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I'm currently using R to find the best approach to solving a machine learning problem. Once I've got the approach sorted, I will need to build this into an application which can be used by end users. My background is as a .NET developer. I see there are a few questions related to this, but my question is more about what I should use to build an end user product which incorporates machine learning.

From what I've seen so far, R is very powerful but does not integrate very well with other programming languages (and even less well with .NET).

So I'm trying to figure out the best approach for building the app. I see that Python is widely used by the ML community. Is this a good choice for building an app which will be delivered to users, or is it better as a scripting tool for prototyping etc? One benefit I can see is the range of machine learning libraries available, whereas .NET does not have a large range of libraries available. Performance concerns me given that it is interpreted.

Is Python my best choice, or would it be better to build the algorithms I need from scratch in C++, C# etc.?

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  • $\begingroup$ That sounds like a question that would be better suited to Stack Overflow, because it has to do with building a program and delivering a product to an end user. $\endgroup$ – chl May 15 '12 at 10:13
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    $\begingroup$ A good course of action may be to leave this question open on stats for a while, due to its specialized nature, and then (if it gets no answers or no great accepted answer) migrate it to SO for further attention. Migration can be accomplished by community vote and/or by flagging the question for moderator attention. $\endgroup$ – whuber May 15 '12 at 11:34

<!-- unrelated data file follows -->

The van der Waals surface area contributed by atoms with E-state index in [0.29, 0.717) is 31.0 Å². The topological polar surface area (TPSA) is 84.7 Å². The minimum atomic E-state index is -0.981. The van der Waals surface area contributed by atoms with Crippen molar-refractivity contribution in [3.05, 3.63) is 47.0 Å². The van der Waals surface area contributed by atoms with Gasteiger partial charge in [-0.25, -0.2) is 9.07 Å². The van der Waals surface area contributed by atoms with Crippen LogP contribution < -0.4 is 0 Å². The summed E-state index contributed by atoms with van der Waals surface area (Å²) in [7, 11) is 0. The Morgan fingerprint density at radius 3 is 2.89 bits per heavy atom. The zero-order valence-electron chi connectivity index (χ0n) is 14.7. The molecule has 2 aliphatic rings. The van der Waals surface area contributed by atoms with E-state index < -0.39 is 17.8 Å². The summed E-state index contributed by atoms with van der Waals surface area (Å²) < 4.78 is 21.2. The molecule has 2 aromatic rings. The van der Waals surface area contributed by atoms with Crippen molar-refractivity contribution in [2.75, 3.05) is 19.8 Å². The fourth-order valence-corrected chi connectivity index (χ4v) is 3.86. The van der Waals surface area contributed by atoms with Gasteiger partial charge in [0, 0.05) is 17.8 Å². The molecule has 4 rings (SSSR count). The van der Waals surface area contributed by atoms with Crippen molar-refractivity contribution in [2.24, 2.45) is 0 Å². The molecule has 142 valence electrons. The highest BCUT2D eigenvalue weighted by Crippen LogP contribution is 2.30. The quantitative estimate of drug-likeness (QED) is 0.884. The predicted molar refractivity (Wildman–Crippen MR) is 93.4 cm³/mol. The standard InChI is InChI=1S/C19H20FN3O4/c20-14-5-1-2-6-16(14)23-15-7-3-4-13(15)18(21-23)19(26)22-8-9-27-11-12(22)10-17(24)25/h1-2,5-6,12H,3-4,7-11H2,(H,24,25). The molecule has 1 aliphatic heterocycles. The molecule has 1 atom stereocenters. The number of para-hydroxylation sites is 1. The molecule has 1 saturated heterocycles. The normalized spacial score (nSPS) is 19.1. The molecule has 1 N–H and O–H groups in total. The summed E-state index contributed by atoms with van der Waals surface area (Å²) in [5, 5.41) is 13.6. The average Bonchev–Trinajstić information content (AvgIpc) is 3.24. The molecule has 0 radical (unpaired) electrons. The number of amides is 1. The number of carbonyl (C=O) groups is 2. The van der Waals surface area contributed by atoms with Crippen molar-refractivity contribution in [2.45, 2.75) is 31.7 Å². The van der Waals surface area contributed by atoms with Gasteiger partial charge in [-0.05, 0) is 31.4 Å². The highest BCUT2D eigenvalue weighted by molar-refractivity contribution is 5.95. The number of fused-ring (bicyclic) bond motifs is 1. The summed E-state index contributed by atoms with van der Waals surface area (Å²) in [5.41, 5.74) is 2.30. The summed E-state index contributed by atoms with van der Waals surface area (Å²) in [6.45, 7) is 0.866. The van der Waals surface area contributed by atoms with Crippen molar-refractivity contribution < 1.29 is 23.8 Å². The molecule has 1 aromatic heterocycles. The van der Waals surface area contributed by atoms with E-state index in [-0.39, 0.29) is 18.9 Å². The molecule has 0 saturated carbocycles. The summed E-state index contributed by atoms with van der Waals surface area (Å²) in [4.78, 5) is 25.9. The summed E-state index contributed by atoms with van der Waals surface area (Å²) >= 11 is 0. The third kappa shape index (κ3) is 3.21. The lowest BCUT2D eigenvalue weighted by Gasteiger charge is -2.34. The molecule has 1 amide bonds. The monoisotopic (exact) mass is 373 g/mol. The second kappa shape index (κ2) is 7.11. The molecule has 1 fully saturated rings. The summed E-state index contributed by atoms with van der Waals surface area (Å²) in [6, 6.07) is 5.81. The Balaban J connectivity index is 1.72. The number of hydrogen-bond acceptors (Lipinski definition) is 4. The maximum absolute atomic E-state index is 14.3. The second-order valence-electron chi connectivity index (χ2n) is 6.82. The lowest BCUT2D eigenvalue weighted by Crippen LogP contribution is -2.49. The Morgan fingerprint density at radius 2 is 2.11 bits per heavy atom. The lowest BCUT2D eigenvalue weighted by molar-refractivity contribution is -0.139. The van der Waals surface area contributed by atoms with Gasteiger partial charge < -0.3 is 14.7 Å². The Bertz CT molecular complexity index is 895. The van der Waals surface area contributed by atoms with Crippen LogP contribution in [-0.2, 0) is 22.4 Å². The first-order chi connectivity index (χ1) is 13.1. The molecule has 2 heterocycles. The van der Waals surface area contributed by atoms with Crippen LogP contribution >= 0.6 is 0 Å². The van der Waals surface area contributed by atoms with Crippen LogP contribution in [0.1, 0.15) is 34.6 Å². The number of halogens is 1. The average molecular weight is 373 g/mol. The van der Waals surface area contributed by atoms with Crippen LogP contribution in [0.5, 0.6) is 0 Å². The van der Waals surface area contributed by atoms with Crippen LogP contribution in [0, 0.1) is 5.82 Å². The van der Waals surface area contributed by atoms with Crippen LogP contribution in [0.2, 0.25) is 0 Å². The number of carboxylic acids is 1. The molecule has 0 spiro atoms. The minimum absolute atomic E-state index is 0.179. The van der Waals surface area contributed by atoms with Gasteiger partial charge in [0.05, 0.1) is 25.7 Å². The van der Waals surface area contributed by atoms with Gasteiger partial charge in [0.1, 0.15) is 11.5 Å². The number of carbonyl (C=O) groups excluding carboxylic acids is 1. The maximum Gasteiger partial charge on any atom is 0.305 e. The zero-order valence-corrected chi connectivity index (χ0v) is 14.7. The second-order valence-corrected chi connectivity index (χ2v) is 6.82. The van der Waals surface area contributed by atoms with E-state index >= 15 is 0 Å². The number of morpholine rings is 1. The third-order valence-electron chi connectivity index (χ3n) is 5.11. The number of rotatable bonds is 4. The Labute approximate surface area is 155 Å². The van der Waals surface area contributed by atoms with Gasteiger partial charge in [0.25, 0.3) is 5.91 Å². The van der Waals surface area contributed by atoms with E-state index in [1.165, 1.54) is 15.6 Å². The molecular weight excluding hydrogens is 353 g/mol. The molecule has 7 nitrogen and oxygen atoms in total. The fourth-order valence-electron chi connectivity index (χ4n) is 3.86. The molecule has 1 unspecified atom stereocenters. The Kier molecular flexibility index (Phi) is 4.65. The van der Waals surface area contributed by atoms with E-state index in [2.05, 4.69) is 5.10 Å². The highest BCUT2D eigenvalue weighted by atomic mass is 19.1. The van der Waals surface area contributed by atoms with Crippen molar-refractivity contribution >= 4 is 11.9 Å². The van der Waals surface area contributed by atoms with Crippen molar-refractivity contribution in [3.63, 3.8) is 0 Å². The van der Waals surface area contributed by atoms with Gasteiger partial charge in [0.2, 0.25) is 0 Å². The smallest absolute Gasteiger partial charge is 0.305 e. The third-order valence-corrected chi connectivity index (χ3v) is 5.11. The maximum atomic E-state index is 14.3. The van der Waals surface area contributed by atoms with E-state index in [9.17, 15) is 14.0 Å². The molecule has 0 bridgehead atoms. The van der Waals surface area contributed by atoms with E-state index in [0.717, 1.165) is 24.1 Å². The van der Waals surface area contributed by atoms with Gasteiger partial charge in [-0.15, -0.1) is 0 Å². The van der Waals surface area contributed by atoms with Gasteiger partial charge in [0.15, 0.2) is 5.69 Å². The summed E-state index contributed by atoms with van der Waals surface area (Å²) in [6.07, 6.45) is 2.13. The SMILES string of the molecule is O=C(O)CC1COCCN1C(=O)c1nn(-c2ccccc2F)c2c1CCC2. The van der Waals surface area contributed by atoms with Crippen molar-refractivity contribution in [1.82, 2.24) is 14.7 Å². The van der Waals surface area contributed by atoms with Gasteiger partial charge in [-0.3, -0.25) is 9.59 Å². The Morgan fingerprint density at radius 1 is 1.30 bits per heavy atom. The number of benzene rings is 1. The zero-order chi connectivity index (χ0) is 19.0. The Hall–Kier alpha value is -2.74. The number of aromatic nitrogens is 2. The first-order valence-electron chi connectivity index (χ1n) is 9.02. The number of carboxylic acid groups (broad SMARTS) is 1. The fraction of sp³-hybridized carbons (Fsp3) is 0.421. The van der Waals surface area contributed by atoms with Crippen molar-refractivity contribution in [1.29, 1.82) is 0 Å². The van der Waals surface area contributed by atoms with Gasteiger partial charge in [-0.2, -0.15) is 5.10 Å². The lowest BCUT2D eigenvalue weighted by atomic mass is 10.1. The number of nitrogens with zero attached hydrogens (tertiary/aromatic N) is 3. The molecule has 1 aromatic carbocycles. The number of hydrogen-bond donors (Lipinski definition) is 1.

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    $\begingroup$ may be helpful: Machine Learning using Python $\endgroup$ – steffen May 16 '12 at 13:45
  • $\begingroup$ I see two questions here: 1) library in python or do it yourself in C#/++ ? and 2) which language supports both ML libraries and plays well with C# ? Answer to first question is to use a library because more users => less bugs. The second question => we are not exactly experts for c#-to-other-language-bridges here ;) => stackoverlow $\endgroup$ – steffen May 16 '12 at 13:53
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In my view, Python is a good choice for building the machine learning part (you don't say anything about the rest of your application, so I can't comment of that).

NumPy is powerful and mature, and has lots of numerical packages built on top of it.

For example, SciKits is a suite of such packages. It incorporates scikit-learn, which is

a Python module integrating classic machine learning algorithms in the tightly-knit scientific Python world (numpy, scipy, matplotlib). It aims to provide simple and efficient solutions to learning problems, accessible to everybody and reusable in various contexts: machine-learning as a versatile tool for science and engineering

With regards to performance, native NumPy operations are on par with their BLAS counterparts (they basically are wrappers around BLAS). Thus, NumPy code that can be expressed in terms of vector/matrix operations tends to be as fast as comparable C/Fortran code.

On the flip side, code expressed as Python loops can be slow. Additionally, it is hard to speed things up by using multiple threads. However, there are ways around both of these shortcomings: using multiprocessing instead of threading, numexpr, Cython and so on.

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  • $\begingroup$ However, it is mostly possible to speed up python code using multiple processes. The multiprocessing and futures module make it easy to do that. $\endgroup$ – bayerj May 17 '12 at 18:28
  • $\begingroup$ Thank you for your answer, that will really help me to evaluate whether Python is the appropriate choice. $\endgroup$ – chrisb May 18 '12 at 15:01
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Yes, python is a good choice for building a machine learning application. The primary scientific libraries, numpy and scipy, use C and Fortran for core loops, so they are often as fast as libraries in other languages.

Note that a drawback of python is that each python process can only utilize a single core for computation (because of the GIL) and python performance suffers if you try to have multiple cpu-intense threads running simultaneously.

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    $\begingroup$ The GIL is mostly irrelevant for machine learning. The reason is that all heavy computation will be in C extensions (as numpy/scipy) and these can run on multiple cores anyway. $\endgroup$ – bayerj May 17 '12 at 18:25

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